The Act looks to achieve this by empowering the SoS, by way of new (and yet to be published) secondary legislation, to amend emergency oil pollution planning and response policy requirements. Changes are anticipated to be made to existing regulations, such as the Offshore Petroleum Activities (Conservation of Habitats) Regulations 2001 and the Merchant Shipping (Oil Pollution Preparedness, Response and Co-operation Convention) Regulations 1998, which underpin the sector’s environmental regime.
Obligations under such regulations may now be imposed on those responsible not only for offshore installations or wells, but, amongst other infrastructure types, offshore gas storage facilities, connected infrastructure (including pipelines) and onshore handling and storage facilities. In each case, any such policies can also expressly encompass assets that are being, or have been, decommissioned or abandoned.
A fundamental change of note is the Act’s clarification that references to ‘gas’ in this section refer not only to ‘gas’ (as defined in the Energy Act 2008), but also to carbon dioxide and hydrogen. This small addition ensures that the SoS’s powers in relation to environmental protection are purposefully extended to encompass new technologies such as carbon capture and storage (CCS) and hydrogen production, transportation and storage. This ensures that the UK’s offshore oil and gas environmental regime is fit for the future.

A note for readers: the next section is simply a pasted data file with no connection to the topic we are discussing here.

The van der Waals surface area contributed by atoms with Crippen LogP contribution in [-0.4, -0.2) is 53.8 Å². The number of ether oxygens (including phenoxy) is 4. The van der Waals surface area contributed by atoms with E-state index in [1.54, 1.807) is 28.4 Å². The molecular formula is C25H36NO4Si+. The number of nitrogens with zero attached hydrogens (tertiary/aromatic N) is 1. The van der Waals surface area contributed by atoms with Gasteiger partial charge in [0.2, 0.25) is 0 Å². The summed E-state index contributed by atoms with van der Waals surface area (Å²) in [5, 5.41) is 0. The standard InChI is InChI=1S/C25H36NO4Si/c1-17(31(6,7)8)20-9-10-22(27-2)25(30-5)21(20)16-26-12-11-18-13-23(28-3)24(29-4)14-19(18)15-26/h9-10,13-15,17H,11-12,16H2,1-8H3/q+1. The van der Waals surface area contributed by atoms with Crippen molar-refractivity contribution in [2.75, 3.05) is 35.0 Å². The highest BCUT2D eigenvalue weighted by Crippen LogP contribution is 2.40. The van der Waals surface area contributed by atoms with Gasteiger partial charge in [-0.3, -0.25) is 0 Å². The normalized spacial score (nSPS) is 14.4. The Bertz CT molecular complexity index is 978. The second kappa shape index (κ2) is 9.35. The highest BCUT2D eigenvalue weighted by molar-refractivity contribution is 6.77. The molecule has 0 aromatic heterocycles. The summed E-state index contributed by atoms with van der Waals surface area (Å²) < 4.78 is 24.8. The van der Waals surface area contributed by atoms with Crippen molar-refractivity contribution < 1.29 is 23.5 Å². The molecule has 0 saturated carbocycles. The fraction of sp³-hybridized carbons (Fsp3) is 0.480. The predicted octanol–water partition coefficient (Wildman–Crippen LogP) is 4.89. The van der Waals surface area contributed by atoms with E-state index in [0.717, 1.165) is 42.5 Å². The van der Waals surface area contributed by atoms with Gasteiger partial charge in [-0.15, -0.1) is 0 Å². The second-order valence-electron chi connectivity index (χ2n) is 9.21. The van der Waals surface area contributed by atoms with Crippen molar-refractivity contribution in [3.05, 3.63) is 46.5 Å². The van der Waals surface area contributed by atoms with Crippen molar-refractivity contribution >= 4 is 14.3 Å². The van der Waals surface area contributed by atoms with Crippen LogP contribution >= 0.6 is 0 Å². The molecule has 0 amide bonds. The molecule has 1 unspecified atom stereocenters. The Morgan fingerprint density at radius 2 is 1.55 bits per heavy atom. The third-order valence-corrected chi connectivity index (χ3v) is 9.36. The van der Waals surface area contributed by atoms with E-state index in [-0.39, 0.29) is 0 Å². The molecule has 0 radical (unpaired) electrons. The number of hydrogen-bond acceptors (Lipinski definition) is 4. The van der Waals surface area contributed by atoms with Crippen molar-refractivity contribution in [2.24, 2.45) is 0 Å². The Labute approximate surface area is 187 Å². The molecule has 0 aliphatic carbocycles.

In addition, the Act confirms that offshore oil and gas activities and the offshore production and storage of gas is subject to habitats assessment procedures. Consequently, any impact of such activities on relevant protected sites and/or species must be assessed and, where required, mitigated.
In a similar manner to those provisions relating to the offshore wind sector, the Act also contains detailed procedural provisions managing the interaction between the central UK government and the devolved authorities when it comes to the exercise of the SoS’s powers pertaining to environmental protection regimes in the offshore oil and gas sector.
NSTA change of control powers
Lastly, the Act amends the model clauses of both existing and future exploration and production licences to give the North Sea Transition Authority (NSTA) the power to prevent an undesirable ‘change of control’ by a licensee before it occurs.
Prior to the Act, the model clauses provided the NSTA with the power to consider any such change of control only after the event. This left the NSTA with a theoretical (but difficult to exercise) power to revoke a licence unless a further change of control took place within a three-month period. This also caused uncertainty for potential acquirers of companies holding petroleum licences – where they usually sought and, in most cases, received a non-binding “letter of comfort” from the NSTA that it is not minded to revoke a licence following a change of control.
In practice this has been hugely problematic, and the NSTA only exercised this power once in May 2023, when it revoked three offshore petroleum licences insofar as they related to a specific licensee following a change of control, as the relevant entity did not meet regulatory requirements.
The Act’s new pre-emptive approach provides enhanced certainty for investment on the UKCS and strengthens the ability of the NSTA to ensure UK energy security of supply going forwards by ensuring only properly vetted and suitable entities can acquire a license interest. In addition, resulting regulatory certainty that a corporate transaction won’t run the risk of being unwound after the event will likely be well received by sector stakeholders.